85 min -
Color / Black & White
Le Premier Rasta (original title)
A film by Hélène Lee
At the beginning of the last century, the young Leonard Percival Howell (1893 – 1981) left Jamaica, became a sailor and travelled the world. On his way, he chanced upon all the ideas that stirred his time. From Bolshevism to New Thought, from Gandhi to anarchism, from Garveyism to psychoanalysis, he sought to find his promised land. With this cocktail of ideas Leonard “Gong” Howell returned to Jamaica and founded Pinnacle, the first Rasta community in 1939.
By recreating a backdrop of that time from film archives, police reports and newspaper articles, we follow in the wake of this adventurer and track the evolution of his thinking. Through direct witnesses we trace his evolution, from his return home in 1932 to the first manifestations of his movement. For the first time, these centenarian survivors describe a Rasta movement that is very different from the usual clichéd images. Their interviews, sparkling with humor and common sense, outline not only the silhouette of a great leader, but the daily struggle of a handful of men and women who stand without fear in the face of an all-powerful global system. An example of incredible moral courage at a time when black people in America and Africa were still considered to be sub-human and were subjected to forced labor and racial discrimination. They paid the price for this bold stand through relentless persecution and through systematic misinformation bent on making them look crazy – but in the end they won.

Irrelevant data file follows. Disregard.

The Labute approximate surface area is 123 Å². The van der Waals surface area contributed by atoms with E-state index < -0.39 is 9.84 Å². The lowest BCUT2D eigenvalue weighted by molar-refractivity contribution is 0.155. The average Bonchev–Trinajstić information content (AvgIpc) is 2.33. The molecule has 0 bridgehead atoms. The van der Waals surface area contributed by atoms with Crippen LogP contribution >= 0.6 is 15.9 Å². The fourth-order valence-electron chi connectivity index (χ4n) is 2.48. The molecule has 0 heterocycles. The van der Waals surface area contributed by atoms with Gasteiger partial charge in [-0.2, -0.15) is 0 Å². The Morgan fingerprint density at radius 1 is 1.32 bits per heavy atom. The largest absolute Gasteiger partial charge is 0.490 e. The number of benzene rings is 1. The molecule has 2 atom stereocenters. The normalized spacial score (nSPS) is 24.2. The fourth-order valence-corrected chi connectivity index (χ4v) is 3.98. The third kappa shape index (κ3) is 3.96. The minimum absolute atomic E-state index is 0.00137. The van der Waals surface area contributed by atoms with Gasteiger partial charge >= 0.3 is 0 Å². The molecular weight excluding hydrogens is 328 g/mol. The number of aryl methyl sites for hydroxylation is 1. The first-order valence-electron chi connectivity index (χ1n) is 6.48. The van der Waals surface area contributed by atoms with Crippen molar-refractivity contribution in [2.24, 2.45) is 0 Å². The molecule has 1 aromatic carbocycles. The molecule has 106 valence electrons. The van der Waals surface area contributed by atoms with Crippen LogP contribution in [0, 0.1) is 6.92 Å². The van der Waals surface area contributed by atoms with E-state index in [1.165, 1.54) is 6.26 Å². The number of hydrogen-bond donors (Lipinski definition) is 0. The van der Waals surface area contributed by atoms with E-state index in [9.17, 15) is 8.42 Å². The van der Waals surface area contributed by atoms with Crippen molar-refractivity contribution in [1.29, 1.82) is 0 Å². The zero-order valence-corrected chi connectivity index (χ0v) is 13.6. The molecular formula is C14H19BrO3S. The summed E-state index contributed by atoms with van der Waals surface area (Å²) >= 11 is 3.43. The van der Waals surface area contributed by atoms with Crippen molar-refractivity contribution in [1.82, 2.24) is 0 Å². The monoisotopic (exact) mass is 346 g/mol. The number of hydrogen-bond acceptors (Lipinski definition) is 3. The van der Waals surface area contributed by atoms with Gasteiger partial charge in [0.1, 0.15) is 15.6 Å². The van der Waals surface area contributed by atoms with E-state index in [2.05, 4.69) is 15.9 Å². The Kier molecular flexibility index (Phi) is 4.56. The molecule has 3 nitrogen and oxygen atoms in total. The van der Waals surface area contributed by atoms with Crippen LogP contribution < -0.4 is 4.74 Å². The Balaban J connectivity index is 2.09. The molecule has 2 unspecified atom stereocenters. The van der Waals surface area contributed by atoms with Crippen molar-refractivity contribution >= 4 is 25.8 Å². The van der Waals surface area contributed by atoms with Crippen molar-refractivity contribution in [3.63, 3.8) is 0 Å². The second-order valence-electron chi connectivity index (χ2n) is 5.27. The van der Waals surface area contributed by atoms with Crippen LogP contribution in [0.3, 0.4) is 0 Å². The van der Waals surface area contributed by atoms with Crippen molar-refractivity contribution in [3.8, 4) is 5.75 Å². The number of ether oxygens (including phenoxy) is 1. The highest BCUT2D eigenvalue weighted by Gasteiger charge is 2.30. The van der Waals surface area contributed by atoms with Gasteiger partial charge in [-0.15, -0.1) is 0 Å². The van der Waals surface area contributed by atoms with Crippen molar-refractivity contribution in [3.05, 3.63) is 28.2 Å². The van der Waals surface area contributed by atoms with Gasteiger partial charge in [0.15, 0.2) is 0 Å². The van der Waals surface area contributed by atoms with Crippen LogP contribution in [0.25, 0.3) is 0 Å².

Reggae is everywhere, and millions of young people identify with its message. The release of this documentary film marks the end of the silence and the reintegration of the Rastas in the great altermondialist movement of which they are the precursors.
Thereafter, a way of living and thinking was developed which nourished the reggae culture that Bob Marley would spread worldwide. Thirty years after the singer’s death, it is high time to pay tribute to Leonard Percival Howell, The First Rasta, whose revolutionary, political and social discourse resonates with the altermondialist movement of today.